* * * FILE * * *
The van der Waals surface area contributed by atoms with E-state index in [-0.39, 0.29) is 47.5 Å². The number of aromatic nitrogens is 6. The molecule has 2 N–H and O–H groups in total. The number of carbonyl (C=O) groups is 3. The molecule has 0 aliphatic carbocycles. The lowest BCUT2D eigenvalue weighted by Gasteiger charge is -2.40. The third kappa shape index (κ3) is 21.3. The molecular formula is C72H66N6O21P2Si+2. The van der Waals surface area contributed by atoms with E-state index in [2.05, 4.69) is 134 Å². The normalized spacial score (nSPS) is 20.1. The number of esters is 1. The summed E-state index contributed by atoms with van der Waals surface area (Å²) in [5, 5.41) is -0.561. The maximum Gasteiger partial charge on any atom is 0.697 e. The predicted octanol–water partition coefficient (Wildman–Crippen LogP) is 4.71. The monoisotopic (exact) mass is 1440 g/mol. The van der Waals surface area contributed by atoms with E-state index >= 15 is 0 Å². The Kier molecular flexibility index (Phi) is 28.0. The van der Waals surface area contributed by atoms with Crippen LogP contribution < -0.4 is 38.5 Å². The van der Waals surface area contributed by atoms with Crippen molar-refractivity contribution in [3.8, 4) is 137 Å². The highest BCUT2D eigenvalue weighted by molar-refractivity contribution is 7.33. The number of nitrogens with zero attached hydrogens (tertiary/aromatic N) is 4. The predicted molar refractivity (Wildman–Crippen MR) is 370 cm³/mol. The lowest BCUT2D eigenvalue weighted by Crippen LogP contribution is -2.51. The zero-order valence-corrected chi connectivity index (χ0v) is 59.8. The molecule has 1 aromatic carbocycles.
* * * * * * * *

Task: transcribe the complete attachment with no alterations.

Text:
The van der Waals surface area contributed by atoms with E-state index in [-0.39, 0.29) is 47.5 Å². The number of aromatic nitrogens is 6. The molecule has 2 N–H and O–H groups in total. The number of carbonyl (C=O) groups is 3. The molecule has 0 aliphatic carbocycles. The lowest BCUT2D eigenvalue weighted by Gasteiger charge is -2.40. The third kappa shape index (κ3) is 21.3. The molecular formula is C72H66N6O21P2Si+2. The van der Waals surface area contributed by atoms with E-state index in [2.05, 4.69) is 134 Å². The normalized spacial score (nSPS) is 20.1. The number of esters is 1. The summed E-state index contributed by atoms with van der Waals surface area (Å²) in [5, 5.41) is -0.561. The maximum Gasteiger partial charge on any atom is 0.697 e. The predicted octanol–water partition coefficient (Wildman–Crippen LogP) is 4.71. The monoisotopic (exact) mass is 1440 g/mol. The van der Waals surface area contributed by atoms with E-state index >= 15 is 0 Å². The Kier molecular flexibility index (Phi) is 28.0. The van der Waals surface area contributed by atoms with Crippen LogP contribution < -0.4 is 38.5 Å². The van der Waals surface area contributed by atoms with Crippen molar-refractivity contribution in [3.8, 4) is 137 Å². The highest BCUT2D eigenvalue weighted by molar-refractivity contribution is 7.33. The number of nitrogens with zero attached hydrogens (tertiary/aromatic N) is 4. The predicted molar refractivity (Wildman–Crippen MR) is 370 cm³/mol. The lowest BCUT2D eigenvalue weighted by Crippen LogP contribution is -2.51. The zero-order valence-corrected chi connectivity index (χ0v) is 59.8. The molecule has 1 aromatic carbocycles.